Bessie Coleman, the first African American female aviator, is the subject of a single stamp in the Black Heritage series. Coleman was born in a one-room cabin and raised for part of her life in a single-parent family. Through her reading, she discovered the world of aviation. Her efforts to learn how to fly were thwarted when American aviation schools would not admit her because of her race and gender. On the advice of Robert S. Abbott, founder and editor of the Chicago Defender, Coleman resolved to pursue her dream in Europe, studying French at night and working days as a manicurist to earn the money for flying lessons.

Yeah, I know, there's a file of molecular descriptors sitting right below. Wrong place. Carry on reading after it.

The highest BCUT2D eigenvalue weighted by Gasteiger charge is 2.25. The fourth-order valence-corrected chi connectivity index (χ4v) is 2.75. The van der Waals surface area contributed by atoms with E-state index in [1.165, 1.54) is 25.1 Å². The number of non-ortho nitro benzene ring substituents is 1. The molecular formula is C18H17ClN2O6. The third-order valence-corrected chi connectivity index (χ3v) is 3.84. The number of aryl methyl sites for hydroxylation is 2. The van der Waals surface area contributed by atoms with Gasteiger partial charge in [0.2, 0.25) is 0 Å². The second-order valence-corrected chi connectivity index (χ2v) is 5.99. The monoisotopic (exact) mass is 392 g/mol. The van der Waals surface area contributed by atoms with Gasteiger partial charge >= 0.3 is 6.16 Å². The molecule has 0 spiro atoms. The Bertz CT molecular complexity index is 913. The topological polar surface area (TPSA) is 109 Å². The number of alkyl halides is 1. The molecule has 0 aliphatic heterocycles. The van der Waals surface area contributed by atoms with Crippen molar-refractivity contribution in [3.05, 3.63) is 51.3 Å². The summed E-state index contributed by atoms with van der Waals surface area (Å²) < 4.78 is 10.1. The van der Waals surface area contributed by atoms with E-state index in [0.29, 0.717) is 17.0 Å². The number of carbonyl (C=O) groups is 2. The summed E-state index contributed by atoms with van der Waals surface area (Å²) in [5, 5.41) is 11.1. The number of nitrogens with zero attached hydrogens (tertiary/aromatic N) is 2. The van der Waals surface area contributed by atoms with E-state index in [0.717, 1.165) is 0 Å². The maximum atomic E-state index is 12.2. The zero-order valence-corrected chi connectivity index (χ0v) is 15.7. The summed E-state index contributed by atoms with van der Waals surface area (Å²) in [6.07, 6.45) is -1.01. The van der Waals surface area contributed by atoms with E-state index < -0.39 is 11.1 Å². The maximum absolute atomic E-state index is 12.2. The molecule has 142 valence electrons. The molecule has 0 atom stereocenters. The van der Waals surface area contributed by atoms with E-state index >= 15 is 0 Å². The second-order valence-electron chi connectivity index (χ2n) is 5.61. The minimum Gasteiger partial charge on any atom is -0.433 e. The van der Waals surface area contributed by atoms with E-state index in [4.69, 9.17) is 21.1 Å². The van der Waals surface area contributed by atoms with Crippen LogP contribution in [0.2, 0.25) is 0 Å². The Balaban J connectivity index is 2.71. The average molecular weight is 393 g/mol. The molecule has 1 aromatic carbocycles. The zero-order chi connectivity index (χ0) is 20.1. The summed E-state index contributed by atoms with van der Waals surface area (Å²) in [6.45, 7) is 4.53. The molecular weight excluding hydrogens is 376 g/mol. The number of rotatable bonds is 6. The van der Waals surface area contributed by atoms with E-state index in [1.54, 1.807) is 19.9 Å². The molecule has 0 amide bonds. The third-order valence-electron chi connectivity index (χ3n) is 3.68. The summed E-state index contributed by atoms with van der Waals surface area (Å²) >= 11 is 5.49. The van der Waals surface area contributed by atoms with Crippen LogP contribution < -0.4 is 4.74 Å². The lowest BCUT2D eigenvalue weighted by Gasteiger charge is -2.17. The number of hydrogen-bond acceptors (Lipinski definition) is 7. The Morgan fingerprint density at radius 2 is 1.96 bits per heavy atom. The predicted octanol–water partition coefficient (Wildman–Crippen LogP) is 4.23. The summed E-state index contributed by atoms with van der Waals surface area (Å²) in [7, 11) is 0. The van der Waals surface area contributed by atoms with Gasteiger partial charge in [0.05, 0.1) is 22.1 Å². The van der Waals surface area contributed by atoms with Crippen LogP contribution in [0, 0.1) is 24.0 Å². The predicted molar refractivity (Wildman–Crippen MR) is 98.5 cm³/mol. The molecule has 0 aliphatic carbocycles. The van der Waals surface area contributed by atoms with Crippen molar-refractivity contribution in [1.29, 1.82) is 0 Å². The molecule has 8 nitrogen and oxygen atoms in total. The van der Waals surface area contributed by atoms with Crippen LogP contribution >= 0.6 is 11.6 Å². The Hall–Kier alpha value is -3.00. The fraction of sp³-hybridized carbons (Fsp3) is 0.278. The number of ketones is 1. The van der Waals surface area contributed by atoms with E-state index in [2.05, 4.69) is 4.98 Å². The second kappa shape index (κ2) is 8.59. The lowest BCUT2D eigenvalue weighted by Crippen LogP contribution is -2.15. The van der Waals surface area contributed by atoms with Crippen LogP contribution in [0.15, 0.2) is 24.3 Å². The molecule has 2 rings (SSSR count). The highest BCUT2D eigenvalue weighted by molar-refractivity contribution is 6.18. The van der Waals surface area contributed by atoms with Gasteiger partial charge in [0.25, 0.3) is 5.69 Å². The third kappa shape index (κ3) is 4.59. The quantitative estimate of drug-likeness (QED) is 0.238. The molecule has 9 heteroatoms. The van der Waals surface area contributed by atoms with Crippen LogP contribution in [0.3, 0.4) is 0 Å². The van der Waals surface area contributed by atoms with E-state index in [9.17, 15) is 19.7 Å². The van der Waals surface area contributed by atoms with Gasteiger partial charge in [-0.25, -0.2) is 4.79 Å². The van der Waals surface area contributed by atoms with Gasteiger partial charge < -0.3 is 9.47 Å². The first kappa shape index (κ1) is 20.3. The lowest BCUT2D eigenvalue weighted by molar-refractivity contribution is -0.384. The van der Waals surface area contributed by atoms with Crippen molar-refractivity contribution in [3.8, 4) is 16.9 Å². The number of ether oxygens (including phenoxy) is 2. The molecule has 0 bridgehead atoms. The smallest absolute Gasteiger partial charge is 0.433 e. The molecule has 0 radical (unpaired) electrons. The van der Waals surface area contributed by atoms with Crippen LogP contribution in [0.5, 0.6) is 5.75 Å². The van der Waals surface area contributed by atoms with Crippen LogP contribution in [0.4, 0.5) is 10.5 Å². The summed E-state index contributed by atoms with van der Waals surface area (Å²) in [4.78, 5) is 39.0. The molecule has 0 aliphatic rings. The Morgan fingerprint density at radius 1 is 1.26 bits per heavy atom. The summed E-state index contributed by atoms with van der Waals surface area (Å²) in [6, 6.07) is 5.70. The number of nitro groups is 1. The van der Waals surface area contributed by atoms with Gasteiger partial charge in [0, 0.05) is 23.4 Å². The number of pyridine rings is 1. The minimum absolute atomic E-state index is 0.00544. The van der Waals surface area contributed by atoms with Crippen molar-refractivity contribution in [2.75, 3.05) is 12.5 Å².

On June 15, 1921, she earned an international pilot's license issued in Paris by the Federation Aeronautique Internationale, granting her the right to fly anywhere in the world. She returned to the United States later that year with plans to open an aviation school. She never opened the school, but she traveled throughout the country, lecturing on aviation and encouraging African Americans and women to learn how to fly. During practice sessions for an upcoming flying exhibition, Coleman was killed on April 30, 1926, in a crash caused by jammed controls in a plane piloted by her mechanic.